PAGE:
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Students investigate community-based approaches to environmental sustainability during this Interim course taught at the Asian Rural Institute (ARI) in northern Japan. Students explore how ARI builds on local Japanese resources to support its mission of training rural leaders from developing countries in organic agricultural practices. Activities include field trips, discussions, and symposia with Japanese students, as well as hands-on participation in the daily food life at ARI.

 

Conservation Biology, Diane Angell (BI/ES 226)

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For the past nine years we have hosted eight elementary classrooms a year from Greenvale Community School to St. Olaf’s Natural Lands to learn about wetlands. The program takes advantage of St. Olaf’s 15 wetlands and 150 acres of restored prairie.  Students in Conservation Biology participated in the wetland site visits from elementary students and created an educational product that supported this effort to educate students about our local wetlands.

See more detail about similar past civic engagement assignments in this class – Project Description for Conservation Biology (Word doc.)

 

Introduction to Environmental Studies, Diane Angell (ENVST 137)

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As part of this course, St. Olaf students visited Greenvale Community School twice during month-long Interim course to engage several classes of 3rd graders on topics related to food and the environment and healthy eating. This interdisciplinary course uses basic concepts of environmental science to explore global environmental issues. Topics are drawn from recent texts and current periodic literature, and participants will recognize many of the themes from coverage in the media. Because most environmental problems involve issues beyond the sciences, the class examines the economic, political, and ethical dimensions of environmental questions and environmental decision-making.

 

Integration and Action in Environmental Studies (ENVST 281)

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Solving complex environmental problems and generating creative work requires the integration and application of multiple ways of knowing. Team projects connected to community needs bring the department’s three areas of emphasis into conversation within an experiential learning framework. The course attends to the nature of environmental inquiry and creativity, one’s own perspectives and values, and how to use one’s knowledge and skills to contribute in personal, civic and work related roles.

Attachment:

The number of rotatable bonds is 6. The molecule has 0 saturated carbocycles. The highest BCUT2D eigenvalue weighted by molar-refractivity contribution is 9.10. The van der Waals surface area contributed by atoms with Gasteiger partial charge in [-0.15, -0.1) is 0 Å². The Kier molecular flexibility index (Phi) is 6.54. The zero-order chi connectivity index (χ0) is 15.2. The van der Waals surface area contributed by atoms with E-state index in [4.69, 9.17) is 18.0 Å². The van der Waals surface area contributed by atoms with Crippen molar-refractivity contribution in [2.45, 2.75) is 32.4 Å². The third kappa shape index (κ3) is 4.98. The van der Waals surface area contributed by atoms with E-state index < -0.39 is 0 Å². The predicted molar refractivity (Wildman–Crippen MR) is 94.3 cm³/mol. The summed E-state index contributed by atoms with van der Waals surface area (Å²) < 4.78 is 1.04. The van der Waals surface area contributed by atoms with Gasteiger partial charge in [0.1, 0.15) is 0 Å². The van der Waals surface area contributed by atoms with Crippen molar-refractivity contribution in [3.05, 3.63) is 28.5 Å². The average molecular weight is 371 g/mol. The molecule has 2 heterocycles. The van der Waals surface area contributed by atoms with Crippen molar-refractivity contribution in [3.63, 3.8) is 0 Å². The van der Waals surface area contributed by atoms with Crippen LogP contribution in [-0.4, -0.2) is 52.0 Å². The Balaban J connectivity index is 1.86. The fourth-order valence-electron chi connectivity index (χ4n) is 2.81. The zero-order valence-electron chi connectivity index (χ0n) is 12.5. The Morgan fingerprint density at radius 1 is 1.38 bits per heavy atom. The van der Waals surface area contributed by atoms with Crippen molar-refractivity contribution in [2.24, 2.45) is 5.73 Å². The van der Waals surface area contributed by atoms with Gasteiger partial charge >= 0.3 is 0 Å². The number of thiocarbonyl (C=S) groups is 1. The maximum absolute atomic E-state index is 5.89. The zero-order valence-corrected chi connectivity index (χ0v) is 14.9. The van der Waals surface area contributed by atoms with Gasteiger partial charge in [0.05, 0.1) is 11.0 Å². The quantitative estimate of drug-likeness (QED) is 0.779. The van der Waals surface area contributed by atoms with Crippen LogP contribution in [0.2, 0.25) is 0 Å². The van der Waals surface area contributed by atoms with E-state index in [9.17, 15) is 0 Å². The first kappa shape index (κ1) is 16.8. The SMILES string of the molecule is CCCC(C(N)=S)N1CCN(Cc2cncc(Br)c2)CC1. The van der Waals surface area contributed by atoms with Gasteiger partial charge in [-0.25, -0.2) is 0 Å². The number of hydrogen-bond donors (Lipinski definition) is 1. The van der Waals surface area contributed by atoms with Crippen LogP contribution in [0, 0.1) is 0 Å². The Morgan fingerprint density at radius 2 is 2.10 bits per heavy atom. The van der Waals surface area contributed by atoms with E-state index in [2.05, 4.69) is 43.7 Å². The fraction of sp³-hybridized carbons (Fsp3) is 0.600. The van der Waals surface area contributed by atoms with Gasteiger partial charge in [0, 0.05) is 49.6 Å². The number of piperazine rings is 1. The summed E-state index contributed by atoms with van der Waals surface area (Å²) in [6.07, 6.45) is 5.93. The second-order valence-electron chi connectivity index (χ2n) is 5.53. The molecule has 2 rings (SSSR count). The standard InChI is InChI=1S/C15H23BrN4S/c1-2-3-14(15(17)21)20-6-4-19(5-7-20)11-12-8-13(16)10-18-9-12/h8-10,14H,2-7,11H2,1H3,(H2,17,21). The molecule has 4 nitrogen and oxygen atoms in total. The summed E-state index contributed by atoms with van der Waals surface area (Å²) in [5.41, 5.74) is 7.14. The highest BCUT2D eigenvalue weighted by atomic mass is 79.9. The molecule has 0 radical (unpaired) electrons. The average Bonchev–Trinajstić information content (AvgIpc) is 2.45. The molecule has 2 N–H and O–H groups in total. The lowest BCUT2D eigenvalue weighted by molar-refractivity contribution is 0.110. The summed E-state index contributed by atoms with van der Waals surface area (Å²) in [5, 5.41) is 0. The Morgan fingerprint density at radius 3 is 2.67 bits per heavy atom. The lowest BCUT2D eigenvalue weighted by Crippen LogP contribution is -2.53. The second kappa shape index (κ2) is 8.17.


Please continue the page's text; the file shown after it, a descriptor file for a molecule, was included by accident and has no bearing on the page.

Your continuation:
Environmental Studies Seminar, Charles Umbanhower (ES 399)

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Groups of students utilize skills and knowledge informed by environmental studies courses to conduct research and complete projects for various local organizations.  The academic civic engagement component of this course varies year-to-year depending on available projects.  There may be some years in which the course does not have an ACE component.

 

Environmental History (HIST 275)

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Students will pursue historical research on a topic of their choosing related to the environmental history of Northfield and present their final projects in a public symposium at the end of the semester.  The students’ research papers will be shared with the Northfield History Collaborative and made publicly accessible on its website and any oral histories they conduct will be added to the collections of the Northfield Historical Society.  View collection of Student Research Papers.

 

Environmental Research in Japan at the Asian Rural Institute (abroad), Paul Jackson (AS/ES 396)

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Environmental stewardship manifests itself in place and culturally specific ways here and in Asia. Through collaborative experimental design students will conduct and communicate environment and sustainability research during this course at the Asian Rural Institute in northern Japan, and they will discover how landscapes and institutions recover after a major disturbance. Field trips, discussion, and symposia with Japanese students, as well as participation in the daily Foodlife at ARI enrich the context of the work.

 

Invertebrate Biology, Emily Mohl (BIO 248)

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Students in this course will plan and teach a series of classes on invertebrates to students at Prairie Creek Community School.

 

Health

 

Foundations of Professional Nursing (NURS 311)